Now I ask everyone to think this through logically. John Sullivan is not special. David Cameron did not ring up the bosses at The Royal Free and say "I don't like John Sullivan, send him home to die". David Cameron and his government have simply said "We won't fund the NHS properly". What this means is that it isn't just John Sullivan. It is everyone in Barnet, perhaps London, perhaps the whole UK, who could find themselves in John Sullivans situation. And if there are no intensive care beds at the Royal Free, if ambulances are being turned away from Barnet General, where will you be taken if you get run over, have a heart attack or any other form of emergency treatment. It is a statement of the bleeding obvious that when you are in need of critical care, the sooner you get to hospital and the sooner you are treated, the higher the chances that you will live. If the ambulance you are in is being turned away from all the hospitals in the locality, what are your chances of survival.
Budget cuts don't discriminate. It doesn't matter whether you are Tory, Labour or Monster Raving looney, if there are no beds, you will die. David Cameron and his government supported by local Tory MP's Theresa Villiers, Matthew Offord and Mike Freer, have allowed this situation to develop. John Sullivan has no date for his rescheduled operation. His consultant could offer no guarantee that when he is asked back, the same thing will not happen. The NHS in Barnet is in Meltdown. I was talking to John yesterday and he made a stark observation "The only successful thing the Tories have launched in the last 20 years was the national lottery. With that you have a 14 million to one chance of winning. It was so successful that they've decided to give you a 14 million to one chance of getting a hospital bed if you have cancer".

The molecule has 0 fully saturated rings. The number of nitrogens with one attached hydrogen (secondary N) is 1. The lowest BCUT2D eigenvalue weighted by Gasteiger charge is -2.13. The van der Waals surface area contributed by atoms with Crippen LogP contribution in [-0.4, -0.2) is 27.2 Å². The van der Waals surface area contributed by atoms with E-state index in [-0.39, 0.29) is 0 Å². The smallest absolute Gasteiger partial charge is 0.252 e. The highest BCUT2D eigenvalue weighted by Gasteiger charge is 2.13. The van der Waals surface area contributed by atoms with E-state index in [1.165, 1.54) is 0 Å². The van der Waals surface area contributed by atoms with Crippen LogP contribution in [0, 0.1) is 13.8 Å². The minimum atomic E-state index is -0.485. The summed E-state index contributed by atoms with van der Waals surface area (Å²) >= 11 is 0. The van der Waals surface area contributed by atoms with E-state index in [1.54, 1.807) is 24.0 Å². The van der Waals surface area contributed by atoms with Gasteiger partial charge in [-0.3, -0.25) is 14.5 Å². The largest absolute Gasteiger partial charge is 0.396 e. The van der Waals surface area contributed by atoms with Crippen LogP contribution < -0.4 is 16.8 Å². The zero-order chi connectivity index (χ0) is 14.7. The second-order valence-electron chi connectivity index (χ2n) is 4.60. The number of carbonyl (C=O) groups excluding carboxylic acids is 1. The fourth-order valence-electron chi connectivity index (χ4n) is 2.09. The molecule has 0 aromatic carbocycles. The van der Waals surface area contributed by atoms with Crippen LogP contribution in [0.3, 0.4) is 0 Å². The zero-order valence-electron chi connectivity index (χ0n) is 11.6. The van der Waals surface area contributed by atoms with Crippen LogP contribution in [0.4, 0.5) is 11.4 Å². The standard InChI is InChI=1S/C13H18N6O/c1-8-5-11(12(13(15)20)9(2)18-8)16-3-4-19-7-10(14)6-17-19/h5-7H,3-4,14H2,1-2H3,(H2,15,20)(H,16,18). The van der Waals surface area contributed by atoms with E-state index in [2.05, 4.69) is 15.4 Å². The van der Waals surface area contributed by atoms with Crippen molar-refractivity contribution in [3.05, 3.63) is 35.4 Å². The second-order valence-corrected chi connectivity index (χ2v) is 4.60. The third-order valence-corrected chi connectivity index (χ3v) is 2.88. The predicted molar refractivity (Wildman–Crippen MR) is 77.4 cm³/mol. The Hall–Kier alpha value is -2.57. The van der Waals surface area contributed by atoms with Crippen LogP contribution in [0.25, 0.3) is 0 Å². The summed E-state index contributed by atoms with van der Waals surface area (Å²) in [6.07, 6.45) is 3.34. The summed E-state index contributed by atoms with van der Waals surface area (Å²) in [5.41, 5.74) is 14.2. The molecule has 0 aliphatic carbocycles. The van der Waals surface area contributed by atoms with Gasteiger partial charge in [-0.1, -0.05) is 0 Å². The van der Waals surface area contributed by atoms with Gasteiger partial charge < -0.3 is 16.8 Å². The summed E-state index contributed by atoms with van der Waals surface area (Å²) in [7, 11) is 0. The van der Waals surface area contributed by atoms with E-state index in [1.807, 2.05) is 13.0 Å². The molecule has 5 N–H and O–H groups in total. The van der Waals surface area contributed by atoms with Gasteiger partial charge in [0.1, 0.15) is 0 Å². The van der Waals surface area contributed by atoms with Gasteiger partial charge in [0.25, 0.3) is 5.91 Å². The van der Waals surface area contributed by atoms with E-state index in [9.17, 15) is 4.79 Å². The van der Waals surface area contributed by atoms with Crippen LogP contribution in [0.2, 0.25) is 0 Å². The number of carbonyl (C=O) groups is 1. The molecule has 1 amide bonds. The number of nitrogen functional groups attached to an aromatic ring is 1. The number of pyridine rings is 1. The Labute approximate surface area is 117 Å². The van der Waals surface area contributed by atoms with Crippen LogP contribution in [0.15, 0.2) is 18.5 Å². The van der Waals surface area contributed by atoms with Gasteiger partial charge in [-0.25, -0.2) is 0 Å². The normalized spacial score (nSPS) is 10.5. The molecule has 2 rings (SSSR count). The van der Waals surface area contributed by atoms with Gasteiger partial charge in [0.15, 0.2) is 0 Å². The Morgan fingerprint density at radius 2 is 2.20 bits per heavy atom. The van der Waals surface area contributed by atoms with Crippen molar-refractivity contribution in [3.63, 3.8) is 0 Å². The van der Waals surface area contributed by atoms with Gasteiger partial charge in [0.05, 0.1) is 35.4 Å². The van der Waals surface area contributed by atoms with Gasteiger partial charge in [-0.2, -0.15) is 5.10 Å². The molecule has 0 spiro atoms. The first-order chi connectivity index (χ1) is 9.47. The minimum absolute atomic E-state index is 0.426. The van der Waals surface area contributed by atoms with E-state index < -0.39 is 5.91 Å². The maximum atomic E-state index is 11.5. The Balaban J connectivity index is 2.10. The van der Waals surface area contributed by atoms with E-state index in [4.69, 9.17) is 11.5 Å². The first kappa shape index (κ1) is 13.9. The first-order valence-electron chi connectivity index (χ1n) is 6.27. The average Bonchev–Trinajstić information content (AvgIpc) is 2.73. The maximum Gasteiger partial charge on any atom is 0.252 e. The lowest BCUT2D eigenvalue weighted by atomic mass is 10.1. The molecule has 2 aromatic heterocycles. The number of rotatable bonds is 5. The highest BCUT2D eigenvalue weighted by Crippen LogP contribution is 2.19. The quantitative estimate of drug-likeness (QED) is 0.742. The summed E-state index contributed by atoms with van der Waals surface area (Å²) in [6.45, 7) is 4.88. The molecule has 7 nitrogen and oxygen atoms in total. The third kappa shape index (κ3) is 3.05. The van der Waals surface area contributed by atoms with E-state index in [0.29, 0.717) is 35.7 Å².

There is an even more chilling postscript to this tale. I asked John to write up his experience as a guest blog. He refused. He said "I am going to get pissed, because I have had enough. If it wasn't for Susan I'd have thrown myself under the tube last night when I was kicked out of the hospital". I got a phonecall from John at the pub last night. He'd clearly had a few and he said "listen to this" and passed the phone to one of his friends. The friend told me that he worked at Barnet General hospital and that apparently sixteen nurses had handed their resignation in, as a protest against the conditions under which they were working. Now I have no idea whether this was accurate or true, but I have no reason to doubt the honesty of the Johns friend. It strikes me that the NHS is falling apart.
Perhaps the saddest part of the tale was what John said happened when he arrived home Thursday Evening. His daughter Susan bounded up to him and said "Have they taken the cancer out of your tummy chief, I knew it would be alright"